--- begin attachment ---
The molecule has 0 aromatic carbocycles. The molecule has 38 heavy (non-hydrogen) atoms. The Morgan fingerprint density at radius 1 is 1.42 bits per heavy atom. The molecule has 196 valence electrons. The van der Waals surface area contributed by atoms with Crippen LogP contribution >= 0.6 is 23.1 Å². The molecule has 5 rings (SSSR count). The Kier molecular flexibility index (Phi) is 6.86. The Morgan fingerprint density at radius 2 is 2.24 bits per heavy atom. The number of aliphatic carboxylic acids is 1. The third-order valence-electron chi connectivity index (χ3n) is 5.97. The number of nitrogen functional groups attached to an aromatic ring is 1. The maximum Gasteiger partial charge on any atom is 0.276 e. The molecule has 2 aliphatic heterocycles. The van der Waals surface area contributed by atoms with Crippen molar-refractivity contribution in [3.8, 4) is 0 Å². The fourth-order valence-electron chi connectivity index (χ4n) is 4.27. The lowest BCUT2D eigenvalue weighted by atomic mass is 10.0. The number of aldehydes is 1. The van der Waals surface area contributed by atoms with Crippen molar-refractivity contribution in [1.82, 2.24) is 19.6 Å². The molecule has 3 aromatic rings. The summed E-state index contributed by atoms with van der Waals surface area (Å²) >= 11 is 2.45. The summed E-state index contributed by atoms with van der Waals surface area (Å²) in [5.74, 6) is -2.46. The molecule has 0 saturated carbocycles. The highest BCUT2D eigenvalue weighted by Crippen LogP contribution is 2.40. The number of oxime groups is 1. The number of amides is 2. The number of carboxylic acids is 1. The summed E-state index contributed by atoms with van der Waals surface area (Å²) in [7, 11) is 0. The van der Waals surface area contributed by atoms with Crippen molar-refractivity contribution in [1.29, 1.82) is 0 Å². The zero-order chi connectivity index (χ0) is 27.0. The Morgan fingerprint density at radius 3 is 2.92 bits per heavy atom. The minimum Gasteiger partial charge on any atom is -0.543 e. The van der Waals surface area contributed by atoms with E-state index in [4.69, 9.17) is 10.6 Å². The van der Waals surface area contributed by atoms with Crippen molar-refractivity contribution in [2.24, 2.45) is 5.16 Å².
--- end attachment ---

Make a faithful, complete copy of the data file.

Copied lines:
The molecule has 0 aromatic carbocycles. The molecule has 38 heavy (non-hydrogen) atoms. The Morgan fingerprint density at radius 1 is 1.42 bits per heavy atom. The molecule has 196 valence electrons. The van der Waals surface area contributed by atoms with Crippen LogP contribution >= 0.6 is 23.1 Å². The molecule has 5 rings (SSSR count). The Kier molecular flexibility index (Phi) is 6.86. The Morgan fingerprint density at radius 2 is 2.24 bits per heavy atom. The number of aliphatic carboxylic acids is 1. The third-order valence-electron chi connectivity index (χ3n) is 5.97. The number of nitrogen functional groups attached to an aromatic ring is 1. The maximum Gasteiger partial charge on any atom is 0.276 e. The molecule has 2 aliphatic heterocycles. The van der Waals surface area contributed by atoms with Crippen molar-refractivity contribution in [3.8, 4) is 0 Å². The fourth-order valence-electron chi connectivity index (χ4n) is 4.27. The lowest BCUT2D eigenvalue weighted by atomic mass is 10.0. The number of aldehydes is 1. The van der Waals surface area contributed by atoms with Crippen molar-refractivity contribution in [1.82, 2.24) is 19.6 Å². The molecule has 3 aromatic rings. The summed E-state index contributed by atoms with van der Waals surface area (Å²) >= 11 is 2.45. The summed E-state index contributed by atoms with van der Waals surface area (Å²) in [5.74, 6) is -2.46. The molecule has 0 saturated carbocycles. The highest BCUT2D eigenvalue weighted by Crippen LogP contribution is 2.40. The number of oxime groups is 1. The number of amides is 2. The number of carboxylic acids is 1. The summed E-state index contributed by atoms with van der Waals surface area (Å²) in [7, 11) is 0. The van der Waals surface area contributed by atoms with Crippen molar-refractivity contribution in [1.29, 1.82) is 0 Å². The zero-order chi connectivity index (χ0) is 27.0. The Morgan fingerprint density at radius 3 is 2.92 bits per heavy atom. The minimum Gasteiger partial charge on any atom is -0.543 e. The van der Waals surface area contributed by atoms with E-state index in [4.69, 9.17) is 10.6 Å². The van der Waals surface area contributed by atoms with Crippen molar-refractivity contribution in [2.24, 2.45) is 5.16 Å².